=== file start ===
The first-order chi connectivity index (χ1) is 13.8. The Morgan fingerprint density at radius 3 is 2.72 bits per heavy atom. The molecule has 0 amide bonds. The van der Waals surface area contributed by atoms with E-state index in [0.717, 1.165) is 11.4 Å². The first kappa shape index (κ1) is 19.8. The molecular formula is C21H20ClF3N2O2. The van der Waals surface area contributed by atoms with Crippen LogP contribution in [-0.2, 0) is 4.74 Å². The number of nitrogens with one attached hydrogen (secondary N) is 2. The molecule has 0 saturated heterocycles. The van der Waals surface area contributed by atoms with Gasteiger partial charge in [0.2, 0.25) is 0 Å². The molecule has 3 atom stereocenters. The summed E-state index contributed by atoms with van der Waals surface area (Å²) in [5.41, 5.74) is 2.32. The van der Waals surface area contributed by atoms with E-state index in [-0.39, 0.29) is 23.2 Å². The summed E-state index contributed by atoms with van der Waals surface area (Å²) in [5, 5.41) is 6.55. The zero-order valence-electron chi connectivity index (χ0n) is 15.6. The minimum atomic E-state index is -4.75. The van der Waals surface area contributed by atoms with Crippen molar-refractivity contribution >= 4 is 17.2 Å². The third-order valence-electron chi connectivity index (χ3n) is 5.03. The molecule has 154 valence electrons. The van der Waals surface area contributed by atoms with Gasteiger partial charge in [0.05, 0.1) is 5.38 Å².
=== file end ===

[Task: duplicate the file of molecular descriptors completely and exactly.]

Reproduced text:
The first-order chi connectivity index (χ1) is 13.8. The Morgan fingerprint density at radius 3 is 2.72 bits per heavy atom. The molecule has 0 amide bonds. The van der Waals surface area contributed by atoms with E-state index in [0.717, 1.165) is 11.4 Å². The first kappa shape index (κ1) is 19.8. The molecular formula is C21H20ClF3N2O2. The van der Waals surface area contributed by atoms with Crippen LogP contribution in [-0.2, 0) is 4.74 Å². The number of nitrogens with one attached hydrogen (secondary N) is 2. The molecule has 0 saturated heterocycles. The van der Waals surface area contributed by atoms with Gasteiger partial charge in [0.2, 0.25) is 0 Å². The molecule has 3 atom stereocenters. The summed E-state index contributed by atoms with van der Waals surface area (Å²) in [5.41, 5.74) is 2.32. The van der Waals surface area contributed by atoms with E-state index in [-0.39, 0.29) is 23.2 Å². The summed E-state index contributed by atoms with van der Waals surface area (Å²) in [5, 5.41) is 6.55. The zero-order valence-electron chi connectivity index (χ0n) is 15.6. The minimum atomic E-state index is -4.75. The van der Waals surface area contributed by atoms with Crippen molar-refractivity contribution >= 4 is 17.2 Å². The third-order valence-electron chi connectivity index (χ3n) is 5.03. The molecule has 154 valence electrons. The van der Waals surface area contributed by atoms with Gasteiger partial charge in [0.05, 0.1) is 5.38 Å².